A dragon threatens to eat a man unless one of his daughters marries him. His youngest accepts and the dragon takes her away. At his castle, he changes into a prince and they marry and live lavishly. She gets homesick and the prince lets her go back to visit. Her sister is jealous and pushes her into a river, taking her place. The prince notices and goes to look for his wife. Seven (the wife) ended up with an old woman, sad that her family betrayed her. The prince finds Seven after seeing her wea ...more
Mary Cate
This book has pretty illustrations and good language. The message is that good character wins out in the end and that greed and selfishness won't get you very far. I like this book but there are a lot of words on each page, which I think is sometimes not very good for children. It requires that they keep their attention focused on one page without anything new to look at. However, the story is pretty interesting and I could see myself re-reading it to a child several times.
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I love finding B&B stories from other cultures. This one was almost a combination of Beauty and the Beast and Cinderella. Also liked the double "beasts"- where both Beauty and the Beast must see beyond transformations. Rich looking illustrations by Kam Mak but I felt a jarring between the almost cartoonish dragon and the hyper realistic human figures. Backgrounds were very simple.
A major departure from the classic French Beauty and the Beast tale. Like the traditional tale, the heroine sees through the outer façade of the beast and declares her love for him before his transformation, but the Prince also has to see through the façade of his own beast--the third sister--and realize that she is not his one true love. Interesting twist.
Mar 22, 2008 Beth rated it 4 of 5 stars
Recommends it for: boys and girls age 4-6
Recommended to Beth by: found at the library
This is like a Chinese version of Cinderella. We found it at the library when Joey was in his "dragon" phase, and he liked this book, even though there was LOTS of text. The illustrations are stunningly beautiful, and the moral of the story is that it's important to be courageous and true.
Beautiful illustrations and story about truth and beauty. We used this as a supplement to our study of ancient China. My five and six year old boys were so inspired that they immediately began working on their own Chinese dragon illustrations after we read this book.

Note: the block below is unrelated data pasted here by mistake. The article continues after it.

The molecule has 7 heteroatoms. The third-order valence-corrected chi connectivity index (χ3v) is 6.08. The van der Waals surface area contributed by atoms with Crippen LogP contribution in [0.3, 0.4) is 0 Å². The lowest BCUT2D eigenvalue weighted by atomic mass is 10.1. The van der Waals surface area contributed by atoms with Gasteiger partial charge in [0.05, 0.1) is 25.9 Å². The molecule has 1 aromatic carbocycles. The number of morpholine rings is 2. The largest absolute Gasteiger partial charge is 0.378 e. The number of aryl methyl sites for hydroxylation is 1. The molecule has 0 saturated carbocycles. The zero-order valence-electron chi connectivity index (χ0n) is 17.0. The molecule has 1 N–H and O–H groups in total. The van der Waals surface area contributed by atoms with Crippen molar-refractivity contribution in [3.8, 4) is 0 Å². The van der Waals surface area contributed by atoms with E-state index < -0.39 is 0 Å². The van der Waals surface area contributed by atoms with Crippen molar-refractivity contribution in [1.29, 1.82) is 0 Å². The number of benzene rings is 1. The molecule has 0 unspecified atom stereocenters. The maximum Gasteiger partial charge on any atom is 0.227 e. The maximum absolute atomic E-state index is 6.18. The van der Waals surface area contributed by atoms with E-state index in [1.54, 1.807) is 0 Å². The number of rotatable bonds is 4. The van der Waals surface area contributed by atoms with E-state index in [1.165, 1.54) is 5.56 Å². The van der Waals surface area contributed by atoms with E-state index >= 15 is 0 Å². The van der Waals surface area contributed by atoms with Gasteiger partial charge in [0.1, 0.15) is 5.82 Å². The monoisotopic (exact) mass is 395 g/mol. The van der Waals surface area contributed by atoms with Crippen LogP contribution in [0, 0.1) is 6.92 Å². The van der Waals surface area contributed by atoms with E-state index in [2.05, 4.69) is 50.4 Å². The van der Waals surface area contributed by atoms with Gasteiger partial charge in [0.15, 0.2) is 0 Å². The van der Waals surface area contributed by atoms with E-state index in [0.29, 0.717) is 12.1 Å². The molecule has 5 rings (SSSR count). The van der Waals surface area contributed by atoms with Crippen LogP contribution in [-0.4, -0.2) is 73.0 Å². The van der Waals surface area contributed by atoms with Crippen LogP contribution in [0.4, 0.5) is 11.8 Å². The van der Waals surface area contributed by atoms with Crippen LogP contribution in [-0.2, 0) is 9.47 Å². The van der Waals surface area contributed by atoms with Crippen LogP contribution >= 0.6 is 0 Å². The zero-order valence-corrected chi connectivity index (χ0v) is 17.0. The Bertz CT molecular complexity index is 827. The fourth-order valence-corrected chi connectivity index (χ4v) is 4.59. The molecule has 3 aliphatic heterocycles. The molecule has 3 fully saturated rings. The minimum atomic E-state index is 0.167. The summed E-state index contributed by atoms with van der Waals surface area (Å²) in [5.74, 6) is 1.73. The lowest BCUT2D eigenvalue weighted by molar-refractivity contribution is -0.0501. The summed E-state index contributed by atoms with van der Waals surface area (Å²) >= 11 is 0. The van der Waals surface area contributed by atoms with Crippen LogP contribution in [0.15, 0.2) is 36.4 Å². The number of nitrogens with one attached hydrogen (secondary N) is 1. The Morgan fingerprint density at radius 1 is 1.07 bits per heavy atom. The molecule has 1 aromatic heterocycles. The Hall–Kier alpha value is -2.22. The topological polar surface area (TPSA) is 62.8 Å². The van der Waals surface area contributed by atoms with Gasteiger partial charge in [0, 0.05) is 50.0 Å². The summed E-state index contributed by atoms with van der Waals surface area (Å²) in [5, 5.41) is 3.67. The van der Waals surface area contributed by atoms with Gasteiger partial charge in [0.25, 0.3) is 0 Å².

I think this book is really beautifully illustrated and I love this tale, which I learned from a storyteller before I actually read the book. It is easily adapted to a play structure or for a single storyteller if you're up for it!
A short & sweet tale of a girl from a poor family who agrees to marry a dragon. The narrative is a bit typical of stories packaged for a Western audience, I think, though. Kam Mak's illustrations are gorgeous.
A nice children's book with beautiful illustrations, however the story could have been better in my opinion. Still a a nice cultural version of Beauty and the Beast.
I read this when I was in elementary school, and I just remembered it now and am ordering it to my library to experience some nostalgia, an awesome book
I thought that The Dragon Prince was pretty cute, not necessarily the most classic tale, but still fun. It also had great illustrations.
Bonnie Pohlig
Wonderful book! Great language and nice pictures. Not terribly "Beauty and the Beast" ish in my opinion, but good all the same
Ok, so I accidentally came across this book in the library, and found out it is a children's picture book.
I was a bit disappointed when I discovered that this was a picture book, but it was enjoyable anyway.
Mateo (pokemon time!) Rivera ;)
Ithought it was a very good book. This story is a version of beauty and the beast except with a dragon.
nice--my kids really liked this. The story was substantial and the illustrations were enchanting.
Read it to my kids in class as part of a unit.
Chloey marked it as to-read
May 29, 2015
Katie marked it as to-read
May 24, 2015
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Born June 14, 1948 in San Francisco, California, Yep was the son of Thomas Gim Yep and Franche Lee Yep. Franche Lee, her family's youngest child, was born in Ohio and raised in West Virginia where her family owned a Chinese laundry. Yep's father, Thomas, was born in China and came to America at the age of ten where he lived, not in Chinatown, but with an Irish friend in a white neighborhood. After ...more
More about Laurence Yep...
Lady of Ch'iao Kuo: Red Bird of the South, Southern China, A.D. 531 (Royal Diaries #8) Dragonwings (Golden Mountain Chronicles, #5) Dragon's Gate (Golden Mountain Chronicles, #3) Spring Pearl: The Last Flower (Girls of Many Lands, China) Dragon of the Lost Sea